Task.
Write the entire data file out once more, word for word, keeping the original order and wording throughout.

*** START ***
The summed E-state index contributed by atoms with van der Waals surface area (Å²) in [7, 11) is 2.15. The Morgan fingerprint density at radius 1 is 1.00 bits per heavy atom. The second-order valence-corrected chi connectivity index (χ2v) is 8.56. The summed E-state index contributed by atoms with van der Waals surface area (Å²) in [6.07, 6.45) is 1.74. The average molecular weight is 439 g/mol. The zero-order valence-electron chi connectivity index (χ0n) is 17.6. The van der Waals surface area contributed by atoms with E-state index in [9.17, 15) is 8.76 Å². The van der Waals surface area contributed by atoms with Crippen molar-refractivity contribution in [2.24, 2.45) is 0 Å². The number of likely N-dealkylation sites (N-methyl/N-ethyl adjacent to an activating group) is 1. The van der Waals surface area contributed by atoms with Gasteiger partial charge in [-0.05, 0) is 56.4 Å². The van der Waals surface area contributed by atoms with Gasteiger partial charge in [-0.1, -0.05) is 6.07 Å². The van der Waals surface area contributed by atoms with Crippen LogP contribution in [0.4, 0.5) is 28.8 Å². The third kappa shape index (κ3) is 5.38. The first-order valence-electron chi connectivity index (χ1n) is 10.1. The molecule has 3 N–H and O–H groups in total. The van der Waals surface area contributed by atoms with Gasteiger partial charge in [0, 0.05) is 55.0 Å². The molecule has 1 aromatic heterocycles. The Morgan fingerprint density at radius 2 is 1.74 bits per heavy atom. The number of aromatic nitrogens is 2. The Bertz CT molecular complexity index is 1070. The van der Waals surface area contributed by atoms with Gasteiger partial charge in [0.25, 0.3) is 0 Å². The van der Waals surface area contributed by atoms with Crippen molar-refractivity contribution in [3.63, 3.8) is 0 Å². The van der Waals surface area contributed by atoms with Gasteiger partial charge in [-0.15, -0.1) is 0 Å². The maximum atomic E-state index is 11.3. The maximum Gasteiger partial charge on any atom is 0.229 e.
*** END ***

The summed E-state index contributed by atoms with van der Waals surface area (Å²) in [7, 11) is 2.15. The Morgan fingerprint density at radius 1 is 1.00 bits per heavy atom. The second-order valence-corrected chi connectivity index (χ2v) is 8.56. The summed E-state index contributed by atoms with van der Waals surface area (Å²) in [6.07, 6.45) is 1.74. The average molecular weight is 439 g/mol. The zero-order valence-electron chi connectivity index (χ0n) is 17.6. The van der Waals surface area contributed by atoms with E-state index in [9.17, 15) is 8.76 Å². The van der Waals surface area contributed by atoms with Crippen molar-refractivity contribution in [2.24, 2.45) is 0 Å². The number of likely N-dealkylation sites (N-methyl/N-ethyl adjacent to an activating group) is 1. The van der Waals surface area contributed by atoms with Gasteiger partial charge in [-0.05, 0) is 56.4 Å². The van der Waals surface area contributed by atoms with Gasteiger partial charge in [-0.1, -0.05) is 6.07 Å². The van der Waals surface area contributed by atoms with Crippen LogP contribution in [0.4, 0.5) is 28.8 Å². The third kappa shape index (κ3) is 5.38. The first-order valence-electron chi connectivity index (χ1n) is 10.1. The molecule has 3 N–H and O–H groups in total. The van der Waals surface area contributed by atoms with Gasteiger partial charge in [0, 0.05) is 55.0 Å². The molecule has 1 aromatic heterocycles. The Morgan fingerprint density at radius 2 is 1.74 bits per heavy atom. The number of aromatic nitrogens is 2. The Bertz CT molecular complexity index is 1070. The van der Waals surface area contributed by atoms with Gasteiger partial charge in [0.25, 0.3) is 0 Å². The van der Waals surface area contributed by atoms with Crippen molar-refractivity contribution in [3.63, 3.8) is 0 Å². The van der Waals surface area contributed by atoms with Gasteiger partial charge in [-0.15, -0.1) is 0 Å². The maximum atomic E-state index is 11.3. The maximum Gasteiger partial charge on any atom is 0.229 e.